A formula is well-formed if it is constructed according to a predefined set of syntactic rules.

In the context of the Rust type system this means that basic rules for type construction have to be met. Two examples: 1) Given a struct definition

struct HashSet<T: Hash>

then a type HashSet<i32> is well-formed since i32 implements Hash. A type HashSet<NoHash> with a type NoHash that does not implement the Hash trait is not well-formed.

  1. If a trait demands by its definition the implementation of further traits for a certain type then these secondary traits have to be implemented as well. If a type Foo implements trait Eq: PartialEq then this type has to implement trait PartialEq as well. If it does not, then the type Foo: Eq is not well formed according to Rust type building rules.


Existential quantifier

A formula with the existential quantifier exists(x). P(x) is satisfiable if and only if there exists at least one value for all possible values of x which satisfies the subformula P(x).

In the context of chalk, the existential quantifier usually demands the existence of exactly one instance (i.e. type) that satisfies the formula (i.e. type constraints). More than one instance means that the result is ambiguous.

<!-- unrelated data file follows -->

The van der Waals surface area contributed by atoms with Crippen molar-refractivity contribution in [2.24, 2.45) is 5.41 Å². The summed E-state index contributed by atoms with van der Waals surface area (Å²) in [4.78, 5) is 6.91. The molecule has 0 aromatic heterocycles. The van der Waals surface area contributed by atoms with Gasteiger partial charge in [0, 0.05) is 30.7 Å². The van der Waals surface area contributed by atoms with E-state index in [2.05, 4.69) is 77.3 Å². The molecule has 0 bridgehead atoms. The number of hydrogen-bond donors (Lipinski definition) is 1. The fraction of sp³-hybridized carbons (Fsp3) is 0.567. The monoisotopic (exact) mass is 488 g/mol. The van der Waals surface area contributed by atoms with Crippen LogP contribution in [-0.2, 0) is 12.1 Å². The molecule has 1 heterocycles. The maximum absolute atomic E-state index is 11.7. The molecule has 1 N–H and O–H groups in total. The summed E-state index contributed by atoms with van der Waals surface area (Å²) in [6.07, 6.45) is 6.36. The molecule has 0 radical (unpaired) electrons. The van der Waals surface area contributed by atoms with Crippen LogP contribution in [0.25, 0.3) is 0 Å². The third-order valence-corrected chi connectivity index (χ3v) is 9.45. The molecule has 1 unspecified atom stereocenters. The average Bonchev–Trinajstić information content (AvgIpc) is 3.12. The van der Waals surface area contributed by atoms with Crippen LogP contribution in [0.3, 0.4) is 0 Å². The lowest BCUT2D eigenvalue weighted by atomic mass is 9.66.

Universal quantifier

A formula with the universal quantifier forall(x). P(x) is satisfiable if and only if the subformula P(x) is true for all possible values for x.

Helpful equivalences

  • not(forall(x). P(x)) <=> exists(x). not(P(x))
  • not(exists(x). P(x)) <=> forall(x). not(P(x))


Skolemization is a technique of transferring a logical formula with existential quantifiers to a statement without them. The resulting statement is in general not equivalent to the original statement but equisatisfiable.


An argument (premise therefore conclusion) is valid iff there is no valuation which makes the premise true and the conclusion false.

Valid: A && B therefore A || B. Invalid: A || B therefore A && B because the valuation A = true, B = false makes the premise true and the conclusion false.


A valuation is an assignment of values to all variables inside a logical formula.


A fixed-point of a function f is a value x for which f(x)=x. Similarly a pre-fixed-point is defined as x ≤ f(x), whereas for a post-fixed-point it holds that f(x) ≤ x.

A least fixed-point (lfp) of f is the fixed-point x of f for which all other fixed-points y are greater or equal (i.e. if f(y)=y then x ≤ y). Similarly, a greatest fixed-point (gfp) is greater or equal than all other fixed-points. If f is a function on sets, the least fixed-point is defined as the intersection of all pre-fixed-points, which are then defined as sets x for which x ⊆ f(x). The greatest fixed-point is in this case the union of all post-fixed-points, respectively.

This simple definition of lfp and gfp can also be lifted to general lattices. The results for Chalk goals form such a lattice and, thus, every solver for such goals tries to find such fixed-points.